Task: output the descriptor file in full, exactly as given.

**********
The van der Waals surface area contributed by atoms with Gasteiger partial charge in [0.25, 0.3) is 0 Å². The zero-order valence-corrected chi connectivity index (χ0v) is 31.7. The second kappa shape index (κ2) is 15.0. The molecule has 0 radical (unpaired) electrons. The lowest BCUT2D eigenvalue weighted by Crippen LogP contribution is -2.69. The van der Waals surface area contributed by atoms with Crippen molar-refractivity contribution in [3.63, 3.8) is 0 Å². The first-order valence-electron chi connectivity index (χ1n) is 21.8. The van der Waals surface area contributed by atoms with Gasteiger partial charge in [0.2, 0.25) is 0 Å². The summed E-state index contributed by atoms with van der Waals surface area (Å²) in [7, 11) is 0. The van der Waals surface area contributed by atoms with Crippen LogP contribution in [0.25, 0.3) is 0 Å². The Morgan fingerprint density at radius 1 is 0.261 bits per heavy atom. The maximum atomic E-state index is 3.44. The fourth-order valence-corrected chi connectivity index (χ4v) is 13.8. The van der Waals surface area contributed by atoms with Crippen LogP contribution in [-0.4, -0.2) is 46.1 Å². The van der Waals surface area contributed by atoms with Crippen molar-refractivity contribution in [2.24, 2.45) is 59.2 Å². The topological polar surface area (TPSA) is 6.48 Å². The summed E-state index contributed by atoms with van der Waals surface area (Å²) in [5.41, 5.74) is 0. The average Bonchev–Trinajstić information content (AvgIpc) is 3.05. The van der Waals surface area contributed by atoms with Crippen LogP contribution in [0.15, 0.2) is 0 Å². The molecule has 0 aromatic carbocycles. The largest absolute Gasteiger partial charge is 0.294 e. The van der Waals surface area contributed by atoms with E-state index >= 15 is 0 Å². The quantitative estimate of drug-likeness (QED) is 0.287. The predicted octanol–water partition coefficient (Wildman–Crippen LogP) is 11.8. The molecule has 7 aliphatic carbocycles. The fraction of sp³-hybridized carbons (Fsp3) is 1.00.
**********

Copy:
The van der Waals surface area contributed by atoms with Gasteiger partial charge in [0.25, 0.3) is 0 Å². The zero-order valence-corrected chi connectivity index (χ0v) is 31.7. The second kappa shape index (κ2) is 15.0. The molecule has 0 radical (unpaired) electrons. The lowest BCUT2D eigenvalue weighted by Crippen LogP contribution is -2.69. The van der Waals surface area contributed by atoms with Crippen molar-refractivity contribution in [3.63, 3.8) is 0 Å². The first-order valence-electron chi connectivity index (χ1n) is 21.8. The van der Waals surface area contributed by atoms with Gasteiger partial charge in [0.2, 0.25) is 0 Å². The summed E-state index contributed by atoms with van der Waals surface area (Å²) in [7, 11) is 0. The van der Waals surface area contributed by atoms with Crippen LogP contribution in [0.25, 0.3) is 0 Å². The Morgan fingerprint density at radius 1 is 0.261 bits per heavy atom. The maximum atomic E-state index is 3.44. The fourth-order valence-corrected chi connectivity index (χ4v) is 13.8. The van der Waals surface area contributed by atoms with Crippen LogP contribution in [-0.4, -0.2) is 46.1 Å². The van der Waals surface area contributed by atoms with Crippen molar-refractivity contribution in [2.24, 2.45) is 59.2 Å². The topological polar surface area (TPSA) is 6.48 Å². The summed E-state index contributed by atoms with van der Waals surface area (Å²) in [5.41, 5.74) is 0. The average Bonchev–Trinajstić information content (AvgIpc) is 3.05. The van der Waals surface area contributed by atoms with Crippen LogP contribution in [0.15, 0.2) is 0 Å². The molecule has 0 aromatic carbocycles. The largest absolute Gasteiger partial charge is 0.294 e. The van der Waals surface area contributed by atoms with E-state index >= 15 is 0 Å². The quantitative estimate of drug-likeness (QED) is 0.287. The predicted octanol–water partition coefficient (Wildman–Crippen LogP) is 11.8. The molecule has 7 aliphatic carbocycles. The fraction of sp³-hybridized carbons (Fsp3) is 1.00.